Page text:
A Can-Do Attitude
In 2006 I attended a charity fundraiser that defined the good times we lived in. The live auction was ridiculous, with bidding wars going into five figures for trips and jewelry valued in the low four figures. Back then, people had money to throw around, and they were kind enough to toss it at good causes with tax write-offs.
Last year, at a fundraiser for nursing scholarships, the live auction ended almost as quickly as it started. Realizing that everyone in the room was sitting on their hands, the hosts politely stopped the auction and, to lighten the mood, started the dance music.
Go to even the grandest charity galas in Orlando today and it’s easy to see that the era of irrational exuberance is over. I’ve walked past table after table of silent auction items, noticing that many bid sheets were bare and the ones with bids had only a name or two on them.
Knowing how tough the charity circuit is right now, I was not surprised to hear that one annual local effort to help the needy, scheduled for this month, was on the verge of being canceled. It is a low-key benefit that flies under the radar in the charity circles, but its impact on Central Floridians in despair cannot be understated.
Canstructionorlando is not your typical charity event that raises money through sponsorships, ticket sales and auctions and then donates the net proceeds to a particular altruistic organization. It relies on teams of architects and engineers to build elaborate structures out of canned food, with a thousand cans the minimum number used for each project. In the past, teams have built giant replicas of a Tonka toy bulldozer, a disco dancer, a Rubik’s Cube, Superman (called “Supercan”) and a surfboarding dog on a wave, which took 10,000 cans. While canstruction is a national competition among architects, it is also a local effort to help supply the Second Harvest Food Bank of Central Florida.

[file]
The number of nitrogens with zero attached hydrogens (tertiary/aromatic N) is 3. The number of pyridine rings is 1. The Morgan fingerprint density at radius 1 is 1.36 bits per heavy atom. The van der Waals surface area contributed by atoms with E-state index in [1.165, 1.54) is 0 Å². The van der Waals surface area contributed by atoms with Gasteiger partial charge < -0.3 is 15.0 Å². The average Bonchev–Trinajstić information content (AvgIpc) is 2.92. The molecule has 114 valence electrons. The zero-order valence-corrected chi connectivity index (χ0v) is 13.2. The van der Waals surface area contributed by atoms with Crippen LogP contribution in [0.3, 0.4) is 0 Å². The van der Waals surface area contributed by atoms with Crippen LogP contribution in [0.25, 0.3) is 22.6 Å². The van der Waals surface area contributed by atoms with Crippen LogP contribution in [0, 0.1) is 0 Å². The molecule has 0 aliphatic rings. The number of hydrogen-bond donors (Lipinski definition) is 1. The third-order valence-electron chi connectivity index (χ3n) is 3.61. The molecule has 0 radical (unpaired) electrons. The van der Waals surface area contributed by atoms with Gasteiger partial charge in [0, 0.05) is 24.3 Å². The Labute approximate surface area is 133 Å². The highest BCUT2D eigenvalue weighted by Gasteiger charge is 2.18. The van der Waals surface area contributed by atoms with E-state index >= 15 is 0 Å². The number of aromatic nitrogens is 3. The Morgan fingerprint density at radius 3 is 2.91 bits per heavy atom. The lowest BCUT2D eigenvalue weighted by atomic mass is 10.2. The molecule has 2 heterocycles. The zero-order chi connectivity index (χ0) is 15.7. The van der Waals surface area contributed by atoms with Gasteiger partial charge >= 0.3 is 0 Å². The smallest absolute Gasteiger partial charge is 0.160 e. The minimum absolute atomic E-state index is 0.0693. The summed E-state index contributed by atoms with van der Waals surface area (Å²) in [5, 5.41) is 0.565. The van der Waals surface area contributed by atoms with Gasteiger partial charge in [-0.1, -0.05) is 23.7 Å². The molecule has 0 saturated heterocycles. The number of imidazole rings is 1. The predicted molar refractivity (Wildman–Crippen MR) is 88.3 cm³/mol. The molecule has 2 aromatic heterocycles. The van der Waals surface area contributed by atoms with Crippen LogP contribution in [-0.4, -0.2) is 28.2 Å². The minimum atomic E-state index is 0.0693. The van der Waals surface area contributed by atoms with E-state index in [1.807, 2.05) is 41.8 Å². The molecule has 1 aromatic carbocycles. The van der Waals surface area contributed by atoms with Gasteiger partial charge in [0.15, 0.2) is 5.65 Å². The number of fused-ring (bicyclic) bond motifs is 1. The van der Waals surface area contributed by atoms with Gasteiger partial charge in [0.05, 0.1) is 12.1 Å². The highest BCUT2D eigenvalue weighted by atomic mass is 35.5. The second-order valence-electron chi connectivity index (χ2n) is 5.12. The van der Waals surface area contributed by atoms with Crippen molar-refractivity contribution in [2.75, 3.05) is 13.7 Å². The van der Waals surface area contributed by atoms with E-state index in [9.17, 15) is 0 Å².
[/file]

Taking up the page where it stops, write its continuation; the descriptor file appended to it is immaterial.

By early August, only two teams had signed up to participate in canstructionorlando. Architecture firms were reluctant to commit time and money (thousands of cans are bought by the firms) to a goodwill endeavor to feed strangers at a time when they were struggling to keep their own staffs, some reduced by 75 percent, fed.
“We were unsure of what we were going to do and we were ready to cancel,” recalls the event’s chair, Deborah Rosnuck, CFO of Burke Hogue Mills Inc., an architecture and interior design firm in Lake Mary. “A lot of our own people are looking for work and actually may be in need of supplies the Second Harvest Food Bank makes available.”
An 11th-hour flurry of pleas to architecture firms and the host site’s decision to advertise the event to the public saved canstructionorlando from becoming another casualty of the recession. On October 18, from 11 a.m. to 6 p.m. at Orlando Fashion Square mall, 11 teams will build a city of cans. The “Our City Can” exhibit will be on display through October 25, and you can walk down the can city’s Main Street and see for yourself the exacting details that go into building a home, church and fire station out of cans of food.
“There is a spirit about canstruction that is really hard to kill because it’s really about food for Central Floridians,” says Rosnuck. “It’s all about the food.”
And it’s about the attitude that people working together can make a difference.
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